- (#18) D Erik Gustafsson: 49, 7-16-23 +12 in the Allsvenskan (league below SEL). Swedish puck mover had a terrific start and then fell off offensively. Then he caught fire again and went 22, 4-11-15 to end the year–Corey Pronman was impressed with him, saying "has a fair amount of skill and mobility. Several times he showed the ability to be an effective puck carrier who can make impressive plays and be a starting point for offense. He’s a little undersized which won’t help him, but considering that I thought he defended at an ok level as his reads were fine..”
- (NR) L Kristians Pelss: Pelss was part of the ECHL invasion of the Barons roster after the lockout ended, and then impacted the game physically (with some offense) when given an opportunity. Todd Nelson: “He’s way more responsible defensively that I gave him credit for. He has tremendous speed but part of his game that I didn’t know he had was his grit. He has to play and get the minutes but I think he has an opportunity to be a third- or fourth-line penalty-kill role player in the NHL.” He’s been suspended and injured this season, but there are some nice arrows.
- (#19) D Brandon Davidson: A crazy year for the two way defender. He was less than one month into his pro career when diagnosed with with testicular cancer that required immediate treatment. He underwent successful surgery and chemotherapy, and began skating with the Barons again in January, then made his return to the lineup on Feb. 8. Davidson emerged as an AHL regular with the Barons on their run to the playoffs and is one of their top 6D as wek speak–an amazing year. He was awarded the Fred Hunt Memorial Award this spring.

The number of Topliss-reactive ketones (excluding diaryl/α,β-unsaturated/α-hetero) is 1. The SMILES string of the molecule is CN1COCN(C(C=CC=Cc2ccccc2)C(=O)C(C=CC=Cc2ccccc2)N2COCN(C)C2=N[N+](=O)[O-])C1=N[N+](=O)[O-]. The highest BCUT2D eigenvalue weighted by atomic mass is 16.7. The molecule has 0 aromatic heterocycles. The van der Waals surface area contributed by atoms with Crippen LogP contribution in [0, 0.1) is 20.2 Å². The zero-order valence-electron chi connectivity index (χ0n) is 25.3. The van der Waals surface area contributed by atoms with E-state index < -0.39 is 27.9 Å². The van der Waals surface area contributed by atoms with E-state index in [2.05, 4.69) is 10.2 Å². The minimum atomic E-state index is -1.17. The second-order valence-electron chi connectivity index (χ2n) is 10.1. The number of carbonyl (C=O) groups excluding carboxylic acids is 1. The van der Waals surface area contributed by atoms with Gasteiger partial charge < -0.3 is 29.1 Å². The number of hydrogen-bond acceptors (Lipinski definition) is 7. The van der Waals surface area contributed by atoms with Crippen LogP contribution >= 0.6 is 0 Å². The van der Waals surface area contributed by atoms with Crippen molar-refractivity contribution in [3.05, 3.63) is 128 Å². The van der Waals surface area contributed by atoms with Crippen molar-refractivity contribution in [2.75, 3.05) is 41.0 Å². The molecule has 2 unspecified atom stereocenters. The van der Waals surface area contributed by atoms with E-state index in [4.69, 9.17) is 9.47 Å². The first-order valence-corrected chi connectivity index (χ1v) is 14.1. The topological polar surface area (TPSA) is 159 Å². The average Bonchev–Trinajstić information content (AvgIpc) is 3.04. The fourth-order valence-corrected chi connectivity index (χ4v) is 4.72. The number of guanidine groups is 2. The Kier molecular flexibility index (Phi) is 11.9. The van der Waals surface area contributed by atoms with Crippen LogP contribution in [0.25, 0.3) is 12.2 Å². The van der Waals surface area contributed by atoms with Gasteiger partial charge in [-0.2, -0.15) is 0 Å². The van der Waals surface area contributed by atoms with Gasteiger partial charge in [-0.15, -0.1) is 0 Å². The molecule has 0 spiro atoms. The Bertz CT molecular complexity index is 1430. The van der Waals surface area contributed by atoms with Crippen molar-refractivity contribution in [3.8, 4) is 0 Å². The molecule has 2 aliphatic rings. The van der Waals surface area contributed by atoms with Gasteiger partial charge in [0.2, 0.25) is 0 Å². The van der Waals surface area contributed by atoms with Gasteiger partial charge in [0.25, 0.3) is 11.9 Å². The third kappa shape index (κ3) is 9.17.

- (NR) D Joey Laleggia: Undersized skill D who plays for U. Denver, Laleggia’s numbers were off this past season but there’s little doubt he’s an exceptional offensive weapon on the PP. The big question for Laleggia will be how well he can play defense (he’s 5.09, 180) and he’s in the ‘longshot’ area of the top 20 because of it.
- (NR) C Andrew Miller: Yale C signed as a college free agent this spring. Corey Pronman: The 24 year old center is a classic small, skilled college player. Miller displays above-average qualities in terms of his speed, puck skills and overall offensive instincts. In his Senior season especially he showed the ability to consistently create scoring chances and keep the play flowing in the right direction."
- (NR) G Frans Tuohimaa: The tall, lean Finnish goalie (6.02, 180) went 13, 2.29 .912 in the SM-Liiga this year and was exceptional in a brief period in the playoffs (2, 0.77 .960). Tuohimaa’s signing by the organization is obviously a clear indication they hold him in some esteem.
- (NR) L Kale Kessy: Big forward with toughness and an ability to agitate/fight. Oilers got him this spring in a deal for Tobias Rieder. Kirk Luedeke had a nice profile of Kessy in his draft year, including a quote from a scout that went like this: "this is a kid who’s legitimately tough. Last year, he’d blast people and then turn around, looking for someone to take him on. And, he fought some guys older than him and more than held his own. He can go."
- (NR) R John McCarron: NCAA power winger (6.02, 225) hasn’t found his offensive game but plays a physical style and should adjust well to the pro game. Oilers have two more years (he was a sophomore at Cornell this winter) to make a decision on him.